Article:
THREE SISTERS DUMPLINGS
These dumplings are named for the indigenous agricultural tradition of growing corn, beans, and squash together, primarily known from the Haudenosaunee (Iroquois) nations. The plants thrive in this symbiotic relationship, also known as interplanting—the corn provides a stalk for the beans, the beans fix nitrogen to help fertilize the soil, and the squash shades the ground, reducing weed growth and preserving moisture. These dumplings nod to indigenous agriculture and the indigenous peoples of the Northeast region and underscore the importance of farming that is holistic and supports a healthy soil and ecosystem.
Note: We make this with a whole butternut squash. Once a cup has been set aside for the dumplings (usually about one-quarter of a 2-pound/900-g squash), we recommend checking out Mei and Irene Li’s Food Waste Feast website to find cool ways to use the remaining squash. If using precut chunks, the recipe requires about 1/2 pound squash; toss in olive oil and lightly sprinkle with salt before roasting for 25 to 30 minutes.
BUTTERNUT SQUASH MASH
1 butternut squash (about 2 pounds/900 g)
1 tablespoon (2 g) kosher salt
1/4 cup (60 g) water
3/4 cup (130 g) cooked black beans; if canned, drained and rinsed
3/4 cup (120 g) corn kernels, fresh or frozen and thawed
Leaves from 2 to 3 thyme sprigs
2 cloves garlic; minced
2 tablespoons (26 g) extra-virgin olive oil
1/4 tablespoon (1 g) kosher salt
1 recipe Hot Water Dough (see Hot Water Dough blog post) or 24 store-bought dumpling wrappers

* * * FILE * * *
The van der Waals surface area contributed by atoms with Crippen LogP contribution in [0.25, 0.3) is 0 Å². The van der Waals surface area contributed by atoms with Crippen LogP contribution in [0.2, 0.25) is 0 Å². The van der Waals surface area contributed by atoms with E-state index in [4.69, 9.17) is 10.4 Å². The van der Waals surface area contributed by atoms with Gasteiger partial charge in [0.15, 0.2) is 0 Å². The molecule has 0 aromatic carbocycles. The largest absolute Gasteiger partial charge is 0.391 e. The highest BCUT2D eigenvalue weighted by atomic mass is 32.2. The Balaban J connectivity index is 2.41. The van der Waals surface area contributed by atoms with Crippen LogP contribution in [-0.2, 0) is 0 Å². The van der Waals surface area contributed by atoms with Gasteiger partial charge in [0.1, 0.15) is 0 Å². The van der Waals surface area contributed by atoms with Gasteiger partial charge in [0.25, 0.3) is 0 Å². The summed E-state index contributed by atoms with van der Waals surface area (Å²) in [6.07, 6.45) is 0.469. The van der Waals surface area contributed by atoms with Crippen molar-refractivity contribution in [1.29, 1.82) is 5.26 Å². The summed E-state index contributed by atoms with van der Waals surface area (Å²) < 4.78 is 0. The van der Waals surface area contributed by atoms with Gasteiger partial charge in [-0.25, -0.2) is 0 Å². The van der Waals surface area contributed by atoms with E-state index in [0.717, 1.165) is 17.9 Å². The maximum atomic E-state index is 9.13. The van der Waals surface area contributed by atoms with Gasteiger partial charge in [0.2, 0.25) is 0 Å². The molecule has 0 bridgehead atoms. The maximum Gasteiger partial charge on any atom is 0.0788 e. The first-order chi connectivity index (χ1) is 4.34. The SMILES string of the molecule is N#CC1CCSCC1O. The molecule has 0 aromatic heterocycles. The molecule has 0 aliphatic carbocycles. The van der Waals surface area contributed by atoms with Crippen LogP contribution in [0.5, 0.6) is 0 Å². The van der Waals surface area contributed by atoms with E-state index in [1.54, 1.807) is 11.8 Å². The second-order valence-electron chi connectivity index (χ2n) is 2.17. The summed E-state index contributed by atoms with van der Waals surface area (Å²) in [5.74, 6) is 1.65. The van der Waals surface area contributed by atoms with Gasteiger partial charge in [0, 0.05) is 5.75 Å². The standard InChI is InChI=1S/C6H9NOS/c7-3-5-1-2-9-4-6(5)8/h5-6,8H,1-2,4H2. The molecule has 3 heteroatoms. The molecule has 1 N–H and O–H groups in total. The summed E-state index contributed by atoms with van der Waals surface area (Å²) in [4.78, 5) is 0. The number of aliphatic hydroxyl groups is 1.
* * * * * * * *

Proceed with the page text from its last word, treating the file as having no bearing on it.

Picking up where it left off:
Neutral oil, such as canola, for cooking
Soy Aioli or Soy Vinegar Dipping Sauce, for serving (both recipes can be found in our Double Awesome Chinese Food Cookbook)
MAKE THE SQUASH
Preheat the oven to 450°F (230°C)
Using a sharp knife, carefully cut the top and bottom off the squash, then stand it upright and slice it lengthwise down the middle. Scoop out and discard the seeds, then place the two halves cut-side up in a baking dish. Drizzle with the oil and sprinkle with the salt. Pour the water into the base of the pan, cover with aluminum foil, and bake for 45 minutes, or until you can easily slide a fork into the largest part of the squash. Cool, then scoop out 1 cup (200 g) of the flesh and reserve the rest for other uses. Stored in an airtight container, it will keep in the fridge for 3 to 5 days.
MAKE THE FILLING
Combine the beans, corn, thyme, and garlic in a medium bowl. Add the reserved 1 cup squash, the oil, and salt and mix thoroughly. Taste for seasoning, then follow the instructions for rolling and cooling dumplings (see Dumpling Making blog post).
Serve with the soy aioli or the soy vinegar dressing sauce as a vegan option.
Makes about 24 dumplings.
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